Thursday, June 14th, 2018

Luke Combs – One Number Away

Did you really not put the girl in your Contacts list, Lukey?


Iain Mew: I love the way every line gets its own guitar reply, in a steady progression from the initial hesitant jangle-dadudum, through the growing confidence of jangwaah, past djedja[dramatic pause]jangle, all the way to full on gwooooawwwww. I find myself filtering out the rest of the song to get the full effect, and it’s an enjoyable experience.

Alfred Soto: Country will never tire of songs about resisting the temptation to drunk dial, and “One Number Away” is one of the sturdier recent entries. While the guitars twang, Luke Combs lets the resentment show. It’s not his fault that I wish it were a song about responding to a drunk dial. 

Katherine St Asaph: The verses were already ridiculous in how they applied late-night acoustic melancholy to Googling John Mayer lyrics, but they still create a mood — a mood promptly interrupted by the same fucking Southern rock chorus, literally crashing in, the sonic equivalent of an unsolicited dick pic.

Scott Mildenhall: When he says “number”, does he mean individual digit or entire phone number? If the former, what kind of old-time phone is he using that requires the whole number being dialed in? Or has he just deleted their number but memorised it? Can you memorise a number when it’s predominantly metaphorical? Does anybody “call to” people rather than just call them, apart from when they want a lyric to flow? So many questions, so little to not be diverted by them.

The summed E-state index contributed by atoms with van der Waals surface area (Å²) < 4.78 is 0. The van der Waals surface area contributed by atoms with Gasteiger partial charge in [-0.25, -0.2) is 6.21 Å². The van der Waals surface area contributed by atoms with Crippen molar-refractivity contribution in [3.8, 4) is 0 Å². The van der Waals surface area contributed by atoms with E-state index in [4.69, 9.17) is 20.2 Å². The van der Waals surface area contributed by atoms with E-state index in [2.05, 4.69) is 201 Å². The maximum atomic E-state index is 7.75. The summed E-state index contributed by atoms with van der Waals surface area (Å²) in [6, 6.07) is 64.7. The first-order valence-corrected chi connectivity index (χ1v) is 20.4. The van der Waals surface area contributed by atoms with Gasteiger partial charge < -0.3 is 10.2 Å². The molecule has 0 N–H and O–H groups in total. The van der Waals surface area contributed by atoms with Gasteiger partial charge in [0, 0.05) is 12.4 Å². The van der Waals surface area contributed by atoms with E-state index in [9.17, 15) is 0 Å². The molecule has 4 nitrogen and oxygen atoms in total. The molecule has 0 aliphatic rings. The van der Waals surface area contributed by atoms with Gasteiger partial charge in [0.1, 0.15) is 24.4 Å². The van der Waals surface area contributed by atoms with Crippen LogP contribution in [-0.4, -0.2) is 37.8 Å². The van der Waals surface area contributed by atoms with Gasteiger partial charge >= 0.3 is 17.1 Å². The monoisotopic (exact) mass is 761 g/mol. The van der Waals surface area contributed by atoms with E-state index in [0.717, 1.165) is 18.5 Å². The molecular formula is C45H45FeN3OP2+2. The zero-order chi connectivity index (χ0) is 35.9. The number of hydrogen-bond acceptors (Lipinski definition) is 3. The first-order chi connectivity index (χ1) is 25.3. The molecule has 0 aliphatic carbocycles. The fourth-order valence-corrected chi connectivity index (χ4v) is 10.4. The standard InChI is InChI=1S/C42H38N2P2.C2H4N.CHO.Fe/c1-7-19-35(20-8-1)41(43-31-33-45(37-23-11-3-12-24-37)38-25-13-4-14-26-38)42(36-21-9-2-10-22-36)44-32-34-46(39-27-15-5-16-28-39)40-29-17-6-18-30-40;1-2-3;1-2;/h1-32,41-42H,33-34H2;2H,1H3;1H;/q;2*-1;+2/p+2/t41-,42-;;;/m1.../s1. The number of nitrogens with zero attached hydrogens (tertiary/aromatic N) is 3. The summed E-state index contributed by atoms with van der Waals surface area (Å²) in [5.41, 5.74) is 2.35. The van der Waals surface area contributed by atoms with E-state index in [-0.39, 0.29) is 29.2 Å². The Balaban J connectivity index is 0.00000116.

Ryo Miyauchi: More than yet another phone number becoming some sentimental magnet for the recently heartbroken, what draws attention here is Luke Combs’ method to “drown out the noise.” He tries to get rid of all the memories: movies, singles, radio stations. He eventually pulls up the dial screen, as all songs of this nature eventually do, but at least the sulking is somewhat relatable before it gets there.

Will Adams: The change-a-word is a common trope in country in order to create a more distinct title — see, he’s one number away, not one call away, which is how you know this is clever writing! But there’s no follow through in the rest of the lyric to justify it, so it becomes a song that isn’t about a dude who wants to call his ex late at night but instead about a dude who can’t remember what the last digit in her phone number is.

Edward Okulicz: Really, it’s only one producer away from being a Nickelback song, and not one of the good ones.

Stephen Eisermann: Calling an ex is a common theme in country music, but this is one of the more disappointing implementations of this theme. The musical arrangemen starts of fun interesting enough until it goes full MOR, pop-country in the chorus instead of the angrier southern bluesy rock that this song needs. Plus, Luke Combs just doesn’t have all that interesting of a voice. It’s all build-up without a pay-off and nobody likes being teased unless they get eventual gratification.

Reader average: [2.33] (3 votes)

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